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Saturday, August 20, 2011


Buster Keaton Shorts --- Part Two

How much influence was Buster Keaton's physical prowess on high-spirited 20's youth? I'm sure many a boy broke limbs mimicking Doug Fairbanks. How could you not, at adolescent age, try DF leaps for size? Buster had to have bred daredevil attempts among his following as well. I say that with certainty of having twice tried to be Buster. First occasion was High School junior year. We were staging Anton Chekov's The Brute (aka The Bear and The Boor) for an entire student body. I was to play Luka, "the aging footman." Senior (and gridiron ace) Nick Bumgarner essayed the title role, and one scene called for him to shove Luka aside when the latter steps between "Grigory Smirnov" and our lead lady. I wanted to startle the audience with a full-on tumble over chairs positioned for Luka to crash into. Rehearsals pulled the big punch, but I told Nick to really give it to me on performance day. No problem, I said to his protestation that my neck might get broken, for after all, hadn't Buster Keaton accomplished such things routinely? Nick indeed threw me like a fifty-yard pigskin to a crowd's stunned reaction, chairs flying which-way as I slid nearly off stage front. What looked to be a serious injury stopped the show, divine intervention having spared my life and limb(s), but I showed them what thrill comedy was about!


Again I'd try the following year. We did a Super 8 silent movie for Dramatics class. Mine was the Keaton part, gags borrowed from Blackhawk reels at home. This time I jumped off the top of a school bus as a mob gave chase, unmindful until too late of how high one stands (then plunges) from atop such a vehicle (try it some time ... no, don't try it). Courting on-camera risk was quite a high, fool recklesness lending valued assist. I knew they'd all gasp when our footage came back. Was this what attracted Buster, Harold, and the rest to habitual death-defying? (only unlike me, they knew their business) It's a good thing I grew out of ersatz Buster-ing, though I've got to wonder how many others from the 20's onward looked at his stuff and said I could do that, only to come a cropper upon trying. Are there casualties among would-be Keatons still limping among us?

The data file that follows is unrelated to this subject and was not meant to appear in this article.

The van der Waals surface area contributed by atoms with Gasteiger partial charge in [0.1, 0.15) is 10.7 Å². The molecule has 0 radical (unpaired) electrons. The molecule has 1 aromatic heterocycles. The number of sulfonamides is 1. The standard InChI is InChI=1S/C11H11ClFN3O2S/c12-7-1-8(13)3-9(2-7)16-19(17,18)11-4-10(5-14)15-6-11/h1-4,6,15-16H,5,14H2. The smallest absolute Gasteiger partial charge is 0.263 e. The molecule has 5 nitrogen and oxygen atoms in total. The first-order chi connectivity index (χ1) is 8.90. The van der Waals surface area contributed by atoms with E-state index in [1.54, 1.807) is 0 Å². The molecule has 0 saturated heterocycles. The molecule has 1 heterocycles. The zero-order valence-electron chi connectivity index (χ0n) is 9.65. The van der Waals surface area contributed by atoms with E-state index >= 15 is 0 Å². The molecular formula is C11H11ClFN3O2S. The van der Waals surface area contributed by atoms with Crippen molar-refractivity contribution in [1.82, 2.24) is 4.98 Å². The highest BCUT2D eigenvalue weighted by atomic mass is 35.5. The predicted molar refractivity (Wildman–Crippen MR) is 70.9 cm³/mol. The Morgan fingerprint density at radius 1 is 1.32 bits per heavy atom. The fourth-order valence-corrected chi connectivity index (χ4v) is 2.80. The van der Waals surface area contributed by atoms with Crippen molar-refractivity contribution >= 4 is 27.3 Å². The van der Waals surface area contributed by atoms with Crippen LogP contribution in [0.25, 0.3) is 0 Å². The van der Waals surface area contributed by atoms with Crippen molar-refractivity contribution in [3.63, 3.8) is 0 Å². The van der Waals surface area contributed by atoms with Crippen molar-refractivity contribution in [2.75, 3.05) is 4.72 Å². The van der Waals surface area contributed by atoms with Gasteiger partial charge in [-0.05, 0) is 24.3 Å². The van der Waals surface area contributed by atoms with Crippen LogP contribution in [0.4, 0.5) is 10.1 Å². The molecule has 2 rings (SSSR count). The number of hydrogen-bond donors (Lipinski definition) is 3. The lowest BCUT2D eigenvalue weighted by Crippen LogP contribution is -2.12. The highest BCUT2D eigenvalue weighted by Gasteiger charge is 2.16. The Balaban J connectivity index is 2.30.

To be Buster, of course, required conditioning oneself from infancy. He took falls before he could walk, say books (and Keaton himself, if you buy his account of coming by the "Buster" name). I chill a little at photos of the Three Keatons. He looks like a play-doll that's been dropped (or thrown) enough times to be resigned over bruises to come. Did any of us register as stoic in child portraiture? Buster's was a hard luck life understood and accepted from beginnings, but wait ... didn't vaudeville pay handsome to acts climbing up the bill? Keaton never once claimed victim status for being the human mop he was. We'll never again encounter bark so tough as his. I've pondered alternate reality of Buster missing movies, clinging to the boards until a wearied public saw him out, then retiring to yellowed clippings and a Baby Jane finish. Wasn't that the fate of most ex-vaudevillians?